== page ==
"The EU is behind the curve on this so a default now has the risk of being messy," Mr. Hewson said today.

"It seems likely that the latest tranche will be paid irrespective of whether they meet the criteria. This will then give policy makers more time to formulate a plan to recapitalize the banks and ring fench the fallout by the time the next tranche is due in December," he added.

"The reality is we'll probably see more fudge. The pros of getting a default out of the way is it removes the uncertainty and speculation - the cons of course is how leaders manage any contagion and that's the big unknown."

Not only are the finance ministers meeting today, but all of this is also building up to a mid-October leaders session that will also tackle the issue of an enhanced bailout fund for the euro zone, known as the EFSF. Most of the region's parliaments have already passed the measure, and three more are yet to come, including Slovakia, which is, to put it mildly, not keen.

"This week, the voting on expanding the EFSF’s powers continues, with Malta and the Netherlands on deck," said senior economist Jennifer Lee of BMO Nesbitt Burns.

"Slovakia had been a roadblock to the EFSF’s passage (since it requires every country to okay it), but PM Radicova said late last week that they will likely ratify the deal by Oct. 14, in time for the next European Union leaders’ summit on Oct. 17 and 18. (This is a good time to cave in to peer pressure.) "

It's interesting that so much of what could happen comes down to Slovakia, one of the smaller members of the region.

"Today’s meeting of EU finance ministers will continue to delay the inevitable and look at ways and means of avoiding a Greek default, as ministers look to persuade Slovakia to ratify the recent EFSF changes," said Mr. Hewson. "There is concern that Slovakia could scupper the whole process due to a significant euro sceptic element in their parliament."

Dexia sinks European banks are again in the eye of the storm, notably Dexia, which Moody's Investor Service singled out today for a downgrade watch, sending its shares plunging.

“In Moody’s view, Dexia has experienced further tightening in its access to market funding – even to short-term unsecured funding – since the most recent rating action on 7 July,” Moody's said of the bank owned by the French, Belgian and Luxembourg governments.

Ottawa pushes Carney Finance Minister Jim Flaherty says he's actively pushing for Mark Carney to be the next chief of the Financial Stability Board, a group of global regulators that, among other things, is advising the G20 on new banking rules.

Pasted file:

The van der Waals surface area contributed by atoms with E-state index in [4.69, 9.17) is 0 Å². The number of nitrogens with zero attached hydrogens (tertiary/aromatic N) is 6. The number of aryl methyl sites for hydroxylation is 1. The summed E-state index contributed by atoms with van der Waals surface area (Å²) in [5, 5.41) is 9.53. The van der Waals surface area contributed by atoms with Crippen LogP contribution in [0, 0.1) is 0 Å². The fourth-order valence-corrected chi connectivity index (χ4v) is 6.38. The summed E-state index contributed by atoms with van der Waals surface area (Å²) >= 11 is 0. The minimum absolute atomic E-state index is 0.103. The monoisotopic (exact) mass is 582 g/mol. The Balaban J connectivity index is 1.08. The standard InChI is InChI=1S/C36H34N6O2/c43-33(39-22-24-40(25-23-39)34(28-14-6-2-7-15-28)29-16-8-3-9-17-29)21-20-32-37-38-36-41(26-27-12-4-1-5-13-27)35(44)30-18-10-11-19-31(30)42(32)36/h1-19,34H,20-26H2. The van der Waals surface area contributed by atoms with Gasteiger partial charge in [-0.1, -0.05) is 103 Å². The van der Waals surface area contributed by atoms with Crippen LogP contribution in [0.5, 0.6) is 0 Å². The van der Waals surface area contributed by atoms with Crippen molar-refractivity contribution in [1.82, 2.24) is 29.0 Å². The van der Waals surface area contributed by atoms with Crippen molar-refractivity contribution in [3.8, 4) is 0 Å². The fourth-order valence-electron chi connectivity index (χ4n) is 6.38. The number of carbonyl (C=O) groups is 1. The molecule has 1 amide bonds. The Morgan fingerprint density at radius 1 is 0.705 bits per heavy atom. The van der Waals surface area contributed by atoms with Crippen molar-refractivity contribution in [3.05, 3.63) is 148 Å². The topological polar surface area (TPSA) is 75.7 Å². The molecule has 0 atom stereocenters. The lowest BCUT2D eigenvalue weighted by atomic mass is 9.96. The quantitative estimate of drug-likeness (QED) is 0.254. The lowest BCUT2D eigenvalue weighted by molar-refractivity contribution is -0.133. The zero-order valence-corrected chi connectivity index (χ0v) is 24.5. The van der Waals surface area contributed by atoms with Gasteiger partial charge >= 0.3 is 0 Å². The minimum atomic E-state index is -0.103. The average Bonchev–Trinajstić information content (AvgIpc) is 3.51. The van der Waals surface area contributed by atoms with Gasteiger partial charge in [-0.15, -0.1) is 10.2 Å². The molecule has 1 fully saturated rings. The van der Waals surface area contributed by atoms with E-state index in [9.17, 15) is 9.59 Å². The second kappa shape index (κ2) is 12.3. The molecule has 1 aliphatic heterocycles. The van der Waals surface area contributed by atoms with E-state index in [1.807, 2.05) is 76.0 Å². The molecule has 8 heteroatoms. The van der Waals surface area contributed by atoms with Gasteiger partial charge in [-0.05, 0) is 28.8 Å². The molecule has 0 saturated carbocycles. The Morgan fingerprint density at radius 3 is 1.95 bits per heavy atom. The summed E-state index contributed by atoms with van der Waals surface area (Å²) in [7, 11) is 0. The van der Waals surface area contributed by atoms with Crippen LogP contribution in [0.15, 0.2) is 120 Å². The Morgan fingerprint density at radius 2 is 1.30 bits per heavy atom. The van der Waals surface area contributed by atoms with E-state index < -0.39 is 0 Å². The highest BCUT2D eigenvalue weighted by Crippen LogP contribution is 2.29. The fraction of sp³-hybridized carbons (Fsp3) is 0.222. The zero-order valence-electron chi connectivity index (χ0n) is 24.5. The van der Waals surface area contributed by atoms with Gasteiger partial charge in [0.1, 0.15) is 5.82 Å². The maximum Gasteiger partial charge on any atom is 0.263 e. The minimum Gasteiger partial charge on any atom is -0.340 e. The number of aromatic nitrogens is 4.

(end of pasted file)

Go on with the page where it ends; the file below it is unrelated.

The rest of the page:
“I would hope that that would happen,” Mr. Flaherty said today, as The Globe and Mail's Jeremy Torobin and Bill Curry report.

"Mark’s highly qualified. I certainly support, and have taken steps to encourage this to happen, and we’ll see what happens."

The current chief of the FSB, the Bank of Italy's Mario Draghi, moves in November to head up the European Central Bank.

U.S., Canadian PMIs pick up North American factories are showing signs of life.

The RBC Canadian Manufacturing Purchasing Managers Index, done with Markit, inched up to 55 in September from 54.9 in August. It was the highest since April, RBC said today, and "reflected further expansions of both output and new orders."

That, said the bank's chief economist Craig Wright, bodes well for the manufacturing sector to show a rebound for the third quarter, which just ended.

The 50 mark in such indexes is the dividing mark for whether a sector is contracting or expanding.

In the United States, the Institute for Supply Management's widely watched manufacturing index, also released today, came in much better than expected, at 51.6. New orders, however, continued to sag.

Europe's manufacturing sector continues to contract, with purchasing managers indexes below the key 50 mark in many countries.

Valeant likely winner Valeant Pharmaceuticals International Inc. has emerged as the likely winner in the bidding war for Cold-FX maker Afexa Life Sciences Inc. after rival bidder Paladin Labs Inc. dropped out of the fight, The Globe and Mail's Richard Blackwell reports.

Valeant’s offer of 85 cents a share for Afexa stock remains the only one on the table after Paladin said today that it will not follow through with its last bid, which was at 81 cents a share.

Awaiting the iPhone This is yet another key week for Apple Inc. .